Angels 2011 Blueprint: If Not Crawford, Then Who?
Mired in the depressing heat of a disappointing season, the Angels need to start thinking seriously about 2011.
Calling Mr. Crawford, Mr. Carl Crawford.
Everyone knows Mike Scioscia’s No. 1 free agent target will be the one player ideally suited to his system. It is almost like the Rays’ Crawford was destined to be an Angel some day.
There is this one tiny problem, however. When Crawford goes on the open market, the Yankees and, probably, the Red Sox both will be waiting to pounce. This will be one of those heavyweight checkbook battles, the kind Angels’ owner Arte Moreno detests.
So if the real possibility exists that all those New York or Boston dollar signs are too much for Crawford to resist, and Arte is unwilling to compete financially, where do the Angels go from there?
Well, they have to go somewhere. This limp noodle of a lineup they’ve been featuring for most of the summer just won’t cut it in a division full of Texas muscle. Scioscia and GM Tony Reagins have to find a way — a legitimate way — to make the offense better.
If Crawford is off the table, the two most appealing options would be Adrian Beltre and Jayson Werth. These are two proven middle-of-the-order hitters who would fit right in between the returning Kendry Morales and Torii Hunter.
Naturally, the Angels won’t sign both. But they need to go hard after one, and my preference would be Beltre, the third baseman who has demonstrated this season in Boston that he is still a top tier talent, both with the bat and the glove.
So what do you do with Alberto Callaspo? Other than wonder why you traded for him in the first place, you mean? Well, you make him the utility guy that Maicer Izturis is supposed to be. Izturis, as we all know, spends more time on the DL than he does collecting ABs.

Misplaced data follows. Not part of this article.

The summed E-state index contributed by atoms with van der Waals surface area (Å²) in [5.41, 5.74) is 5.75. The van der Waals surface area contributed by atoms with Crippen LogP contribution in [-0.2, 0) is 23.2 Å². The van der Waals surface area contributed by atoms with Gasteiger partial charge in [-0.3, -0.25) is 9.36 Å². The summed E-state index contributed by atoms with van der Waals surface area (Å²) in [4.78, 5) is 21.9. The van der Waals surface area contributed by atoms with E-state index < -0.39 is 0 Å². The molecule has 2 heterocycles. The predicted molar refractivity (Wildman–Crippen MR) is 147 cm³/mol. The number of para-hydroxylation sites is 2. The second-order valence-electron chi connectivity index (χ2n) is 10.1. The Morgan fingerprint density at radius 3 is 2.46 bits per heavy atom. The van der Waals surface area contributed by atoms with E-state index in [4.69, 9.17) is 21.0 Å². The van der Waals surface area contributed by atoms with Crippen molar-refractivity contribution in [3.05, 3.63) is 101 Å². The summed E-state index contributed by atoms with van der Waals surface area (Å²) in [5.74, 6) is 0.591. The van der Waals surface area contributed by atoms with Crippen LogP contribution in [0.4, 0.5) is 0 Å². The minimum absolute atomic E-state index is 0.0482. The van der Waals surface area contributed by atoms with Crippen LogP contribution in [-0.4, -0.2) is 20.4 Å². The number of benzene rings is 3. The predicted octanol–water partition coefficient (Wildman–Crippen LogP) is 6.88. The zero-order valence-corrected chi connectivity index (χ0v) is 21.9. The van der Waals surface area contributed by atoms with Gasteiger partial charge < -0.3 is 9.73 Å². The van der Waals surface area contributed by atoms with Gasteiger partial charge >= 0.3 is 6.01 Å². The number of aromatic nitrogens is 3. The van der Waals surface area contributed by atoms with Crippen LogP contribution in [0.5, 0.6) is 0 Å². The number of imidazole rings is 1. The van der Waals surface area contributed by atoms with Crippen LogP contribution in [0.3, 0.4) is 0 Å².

Besides, if you acquired Beltre, you could also rotate him in as one of the designated hitters, considering Hideki Matsui won’t be around next season. If it’s the Phillies’ Werth you end up signing, he can play the outfield and he and Bobby Abreu can slip in some DH time.
There are other questions facing this team heading into the off-season, as well. Like:
What do you do with Scott Kazmir? I’ll tell you one thing you don’t do. You don’t stick him back in the starting rotation.
What about the bullpen? Brian Fuentes has had a decent enough season to stick around as the closer, but he’s a free agent, so it might not be that easy. Maybe there is somebody better out there, but no, I don’t think Frankie Rodriguez is heading back here. It’s the bullpen depth that needs to improve. Francisco Rodney, Kevin Jepsen and, especially, Scot Shields have been erratic too often. The young power arms like Michael Kohn and Jordan Walden are intriguing but they’re not ready yet.
Will they ever do anything about their dismal bench? The other night, in a one-run game against the Rays, the only pinch hitter the Angels could send up against right-handed closer Rafael Soriano in the ninth inning was right-handed hitter Mike Napoli. Three pitches later, Napoli had struck out. For a couple of years now, the Angels have been badly in need of a veteran left-handed bat off the bench. Will they continue to be too cheap to sign one?
Is there a real leadoff hitter in the house? The Erick Aybar experiment was a dismal failure. Give the shortstop credit. He tried to make the adjustment. It was just too difficult for a kid who’s always been a free swinger. Abreu is sort of a stop-gap leadoff choice. He gets on base more than anyone else, but at 36, those legs are starting to show some wear and tear. The speedy Peter Bourjos? Great idea. Except he hasn’t shown he can hit consistently enough and, oh yeah, no one ever took the time in the minors to teach him how to generate walks. I mean, there was no real reason to do that. He was just the organization’s obvious leadoff hitter of the future.
— STEVE BISHEFF